Their no excuses approach starts with themselves and extends to holding their teams and individuals accountable for high standards of learning and achievement, enriching relationships, personal development and the well being of all.  They have an “abundance mentality” believing that very high academic achievement, outstanding pastoral care and enriching faith and personal development are powerful allies.  Like the best parents they appreciate the need to find time for their colleagues, showing a unified public face whilst putting the needs of the students first.

Their personal and professional standards, passion for their subject, service and work ethic and ability to build enriching relationships act as an example to others within their team and beyond.  They inspire trust and respect from the staff they work with on a “day to day” basis.  Their significant influence is due to a personal and professional credibility with staff who value their input and appreciate that when a difficult situation arises they are the first to take responsibility and assume control of the situation.  They manage administration effectively ensuring things run smoothly and the job gets done.  Put simply they teach well, achieving better than expected progress with their classes, have excellent attendance, actively engage in promoting student and staff well-being and personal development and support students and staff on their faith journey.

Our outstanding leaders have a curiosity and desire for their own learning, supporting and using innovation as a source of learning in addition to other effective forms of CPD.  They encourage others within their team and beyond to do the same and have a profound pedagogical and pastoral understanding based upon models, principles and research as well as their own experience.  As powerful people-developers, the induction of staff new to the College, continuous professional development of colleagues and generation of new leaders are all matters of the highest importance and priority.  They invest time in coaching, knowing that it is a time investment that will be paid back many times over and appreciated by colleagues and the students who will benefit from it.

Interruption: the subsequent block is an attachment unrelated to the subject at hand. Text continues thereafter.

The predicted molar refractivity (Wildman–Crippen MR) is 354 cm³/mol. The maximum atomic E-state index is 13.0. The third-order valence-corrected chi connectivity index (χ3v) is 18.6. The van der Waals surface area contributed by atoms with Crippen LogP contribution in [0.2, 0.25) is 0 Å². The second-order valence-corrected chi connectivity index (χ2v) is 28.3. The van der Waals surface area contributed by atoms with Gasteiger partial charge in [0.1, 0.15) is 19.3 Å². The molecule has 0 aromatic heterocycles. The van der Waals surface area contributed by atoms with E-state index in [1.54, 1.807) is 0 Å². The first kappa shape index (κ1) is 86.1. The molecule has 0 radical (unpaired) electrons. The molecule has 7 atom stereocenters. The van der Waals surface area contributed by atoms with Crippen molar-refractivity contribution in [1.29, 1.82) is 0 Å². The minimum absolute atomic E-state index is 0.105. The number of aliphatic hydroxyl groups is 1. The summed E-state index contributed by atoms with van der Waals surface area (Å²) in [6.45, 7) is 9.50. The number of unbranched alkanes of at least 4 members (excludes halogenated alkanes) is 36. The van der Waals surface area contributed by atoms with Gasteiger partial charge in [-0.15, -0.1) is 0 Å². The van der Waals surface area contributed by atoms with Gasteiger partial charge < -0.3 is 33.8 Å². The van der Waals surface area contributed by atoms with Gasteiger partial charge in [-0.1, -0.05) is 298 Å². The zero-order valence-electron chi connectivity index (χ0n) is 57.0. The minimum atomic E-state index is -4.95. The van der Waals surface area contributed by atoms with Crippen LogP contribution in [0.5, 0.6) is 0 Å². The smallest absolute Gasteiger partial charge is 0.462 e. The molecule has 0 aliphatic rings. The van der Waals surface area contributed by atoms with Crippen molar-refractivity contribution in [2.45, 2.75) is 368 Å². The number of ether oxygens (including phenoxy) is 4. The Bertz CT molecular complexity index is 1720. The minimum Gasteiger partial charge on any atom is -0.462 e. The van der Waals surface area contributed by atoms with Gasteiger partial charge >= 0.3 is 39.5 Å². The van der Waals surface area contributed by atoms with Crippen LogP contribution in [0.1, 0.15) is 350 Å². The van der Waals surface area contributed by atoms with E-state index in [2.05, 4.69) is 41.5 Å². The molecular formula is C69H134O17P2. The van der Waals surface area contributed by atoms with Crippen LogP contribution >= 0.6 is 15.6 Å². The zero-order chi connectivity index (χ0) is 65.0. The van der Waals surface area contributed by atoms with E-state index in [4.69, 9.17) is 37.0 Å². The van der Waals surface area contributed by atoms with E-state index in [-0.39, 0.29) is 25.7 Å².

Highly emotionally intelligent, literate and resilient our outstanding leaders are able to perform effectively in difficult, pressurised situations taking their team with them through the challenging times.  They achieve this by explaining and emphasising the vision and goals; coaching colleagues to help develop their skills; involving staff in decision making; leading by example; putting an arm around someone’s shoulder or, on occasion, doing some straight talking.  They are adept at choosing the right leadership style for the context they find themselves in, often using a combination of these approaches as appropriate.  At difficult times they act as a “reservoir of hope and optimism”, maintaining high morale, positive relationships and a sense of togetherness in the team and more widely in the College as a whole.  They keep a focus on the goals to be achieved and ensuring a sense of well proportioned perspective by individuals.

Being an outstanding leader at St. Mary’s is a challenging role.

Let’s not pretend otherwise!

 The statement contains a number of key elements that I have reinforced below.

Outstanding Leaders

Connectedness